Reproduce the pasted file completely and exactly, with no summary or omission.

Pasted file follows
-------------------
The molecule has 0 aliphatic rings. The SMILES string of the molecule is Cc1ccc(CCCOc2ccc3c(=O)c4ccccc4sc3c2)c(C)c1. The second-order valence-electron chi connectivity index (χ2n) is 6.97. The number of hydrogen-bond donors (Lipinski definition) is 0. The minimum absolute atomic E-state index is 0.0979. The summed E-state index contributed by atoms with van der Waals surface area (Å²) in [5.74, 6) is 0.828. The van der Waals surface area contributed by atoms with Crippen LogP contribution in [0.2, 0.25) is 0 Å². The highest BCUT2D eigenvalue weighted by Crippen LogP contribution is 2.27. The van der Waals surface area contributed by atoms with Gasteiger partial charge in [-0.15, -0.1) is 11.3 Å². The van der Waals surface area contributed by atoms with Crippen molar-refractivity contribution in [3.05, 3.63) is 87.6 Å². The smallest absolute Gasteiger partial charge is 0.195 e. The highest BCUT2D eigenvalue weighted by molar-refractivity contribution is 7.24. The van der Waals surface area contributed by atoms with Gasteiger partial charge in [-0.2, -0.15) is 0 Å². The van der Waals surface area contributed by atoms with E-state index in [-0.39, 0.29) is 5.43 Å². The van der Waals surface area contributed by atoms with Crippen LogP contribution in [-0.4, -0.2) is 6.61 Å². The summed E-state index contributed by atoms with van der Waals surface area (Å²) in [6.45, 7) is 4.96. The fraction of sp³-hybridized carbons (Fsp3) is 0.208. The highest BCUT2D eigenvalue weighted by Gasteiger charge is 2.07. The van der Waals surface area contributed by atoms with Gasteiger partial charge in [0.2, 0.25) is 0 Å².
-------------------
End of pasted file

The molecule has 0 aliphatic rings. The SMILES string of the molecule is Cc1ccc(CCCOc2ccc3c(=O)c4ccccc4sc3c2)c(C)c1. The second-order valence-electron chi connectivity index (χ2n) is 6.97. The number of hydrogen-bond donors (Lipinski definition) is 0. The minimum absolute atomic E-state index is 0.0979. The summed E-state index contributed by atoms with van der Waals surface area (Å²) in [5.74, 6) is 0.828. The van der Waals surface area contributed by atoms with Crippen LogP contribution in [0.2, 0.25) is 0 Å². The highest BCUT2D eigenvalue weighted by Crippen LogP contribution is 2.27. The van der Waals surface area contributed by atoms with Gasteiger partial charge in [-0.15, -0.1) is 11.3 Å². The van der Waals surface area contributed by atoms with Crippen molar-refractivity contribution in [3.05, 3.63) is 87.6 Å². The smallest absolute Gasteiger partial charge is 0.195 e. The highest BCUT2D eigenvalue weighted by molar-refractivity contribution is 7.24. The van der Waals surface area contributed by atoms with Gasteiger partial charge in [-0.2, -0.15) is 0 Å². The van der Waals surface area contributed by atoms with E-state index in [-0.39, 0.29) is 5.43 Å². The van der Waals surface area contributed by atoms with Crippen LogP contribution in [-0.4, -0.2) is 6.61 Å². The summed E-state index contributed by atoms with van der Waals surface area (Å²) in [6.45, 7) is 4.96. The fraction of sp³-hybridized carbons (Fsp3) is 0.208. The highest BCUT2D eigenvalue weighted by Gasteiger charge is 2.07. The van der Waals surface area contributed by atoms with Gasteiger partial charge in [0.2, 0.25) is 0 Å².